Oil fields in Nigeria believed to account for some 50,000 barrels of oil per day, are to be sold by Shell, and while observers believe the firm is selling due to militants incessant attacks on its facilities, a company source said the sale of the fields was part of the company’s regular review of its portfolio and not a decision based on the incessant militant attacks in the region.
“Shell has decided to sell off some of its assets and locations in Delta, Edo and Bayelsa. The sale was meant to encourage local companies to participate more in oil activities and not because of militants,” reporters quoted an anonymous source from Shell as saying.
Militant attacks on pipelines and other oil installations in the Niger Delta caused total oil output to fall to around a million barrels per day compared to 2.6 million barrels at peak production level, and some reports claim that Shell was selling the fields due to its frustration at the incessant militant attacks on its facilities located in the Niger Delta region.
A recent amnesty program for militants has led to a reduction in violence and production levels are believed to have risen, but Shell is willing to relinquish some of its fields anyways.
Shell, Nigeria’s biggest operator in the oil sector produced an average of 629,000 barrels per day last year compared to 850,000 barrels in 2008, but militants tap into pipelines, siphon off oil and sell it on a huge scale. Some analysts estimate the illicit industry generates more than $50m a day.
With that kind of money involved, observers say it is hard to see why the militant gangs or their powerful patrons would want peace at all, and Shell, understanding the situation is selling its fields to such local firms as Seplat Petroleum Development Company.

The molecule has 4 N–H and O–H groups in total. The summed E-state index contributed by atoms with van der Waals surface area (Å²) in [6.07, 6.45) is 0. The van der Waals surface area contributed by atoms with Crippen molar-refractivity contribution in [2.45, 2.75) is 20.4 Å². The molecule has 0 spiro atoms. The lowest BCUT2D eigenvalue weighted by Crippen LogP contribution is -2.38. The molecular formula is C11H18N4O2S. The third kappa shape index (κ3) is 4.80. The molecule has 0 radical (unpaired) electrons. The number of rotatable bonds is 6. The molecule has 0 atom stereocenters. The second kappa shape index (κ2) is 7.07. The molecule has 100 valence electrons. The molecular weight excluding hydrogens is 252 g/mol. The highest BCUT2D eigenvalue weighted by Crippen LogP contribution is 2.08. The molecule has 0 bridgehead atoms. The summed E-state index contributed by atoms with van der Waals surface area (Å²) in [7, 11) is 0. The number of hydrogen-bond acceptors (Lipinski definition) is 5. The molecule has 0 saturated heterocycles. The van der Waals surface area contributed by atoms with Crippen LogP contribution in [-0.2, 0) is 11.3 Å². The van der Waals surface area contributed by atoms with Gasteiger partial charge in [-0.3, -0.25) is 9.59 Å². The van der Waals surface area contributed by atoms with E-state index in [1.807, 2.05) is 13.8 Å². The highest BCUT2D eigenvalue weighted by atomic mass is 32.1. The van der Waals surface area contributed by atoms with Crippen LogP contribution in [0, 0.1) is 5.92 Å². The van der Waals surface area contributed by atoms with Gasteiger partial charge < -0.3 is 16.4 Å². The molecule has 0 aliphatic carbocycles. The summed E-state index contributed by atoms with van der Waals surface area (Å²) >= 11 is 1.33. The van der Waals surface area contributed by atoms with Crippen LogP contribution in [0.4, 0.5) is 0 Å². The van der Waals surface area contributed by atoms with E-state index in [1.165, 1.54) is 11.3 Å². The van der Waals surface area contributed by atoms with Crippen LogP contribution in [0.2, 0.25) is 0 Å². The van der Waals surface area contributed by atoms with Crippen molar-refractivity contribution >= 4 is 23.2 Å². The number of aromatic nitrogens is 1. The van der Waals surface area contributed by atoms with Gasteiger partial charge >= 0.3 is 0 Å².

According to sources, the selling off of some Shells assets and locations in the Niger Delta does not translate to pulling out of the area: The Niger Delta is our operational base and the areas from where we are divesting are relatively peaceful.
Nigeria is one of the world’s largest oil exporters and derives more than 90 percent of its foreign exchange earnings from crude, and the militants, who claim to be fighting for a fairer distribution of the country’s oil revenue, have not completely given up the battle for fairer oil revenue distribution until an amnesty program initiated by the federal government is respected.
The amnesty comprised of a deal that meant rebels will exchange weapons for pardon and retraining. Gunmen who accept amnesty would be $433 a month for food and living expenses during the rehabilitation program, which runs from 6 August to 4 October.
By next month, Shells assets are expected to be formally handed over to one of the main buyers, local firm Seplat Petroleum Development Company.